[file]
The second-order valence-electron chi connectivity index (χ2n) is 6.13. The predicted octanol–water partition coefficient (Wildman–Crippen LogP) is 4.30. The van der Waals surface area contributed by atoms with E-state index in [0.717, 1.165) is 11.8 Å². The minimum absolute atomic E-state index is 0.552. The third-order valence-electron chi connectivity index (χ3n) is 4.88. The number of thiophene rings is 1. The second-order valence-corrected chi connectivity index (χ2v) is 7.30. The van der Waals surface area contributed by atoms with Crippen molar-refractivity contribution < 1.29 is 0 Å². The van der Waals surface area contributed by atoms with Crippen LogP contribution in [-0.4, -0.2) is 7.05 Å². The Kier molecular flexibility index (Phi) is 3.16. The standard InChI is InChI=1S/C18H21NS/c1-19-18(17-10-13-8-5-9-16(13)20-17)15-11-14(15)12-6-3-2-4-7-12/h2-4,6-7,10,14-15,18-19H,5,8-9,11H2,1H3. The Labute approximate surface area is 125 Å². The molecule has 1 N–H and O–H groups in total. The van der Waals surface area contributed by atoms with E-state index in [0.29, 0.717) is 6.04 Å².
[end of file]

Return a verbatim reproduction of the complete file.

The second-order valence-electron chi connectivity index (χ2n) is 6.13. The predicted octanol–water partition coefficient (Wildman–Crippen LogP) is 4.30. The van der Waals surface area contributed by atoms with E-state index in [0.717, 1.165) is 11.8 Å². The minimum absolute atomic E-state index is 0.552. The third-order valence-electron chi connectivity index (χ3n) is 4.88. The number of thiophene rings is 1. The second-order valence-corrected chi connectivity index (χ2v) is 7.30. The van der Waals surface area contributed by atoms with Crippen molar-refractivity contribution < 1.29 is 0 Å². The van der Waals surface area contributed by atoms with Crippen LogP contribution in [-0.4, -0.2) is 7.05 Å². The Kier molecular flexibility index (Phi) is 3.16. The standard InChI is InChI=1S/C18H21NS/c1-19-18(17-10-13-8-5-9-16(13)20-17)15-11-14(15)12-6-3-2-4-7-12/h2-4,6-7,10,14-15,18-19H,5,8-9,11H2,1H3. The Labute approximate surface area is 125 Å². The molecule has 1 N–H and O–H groups in total. The van der Waals surface area contributed by atoms with E-state index in [0.29, 0.717) is 6.04 Å².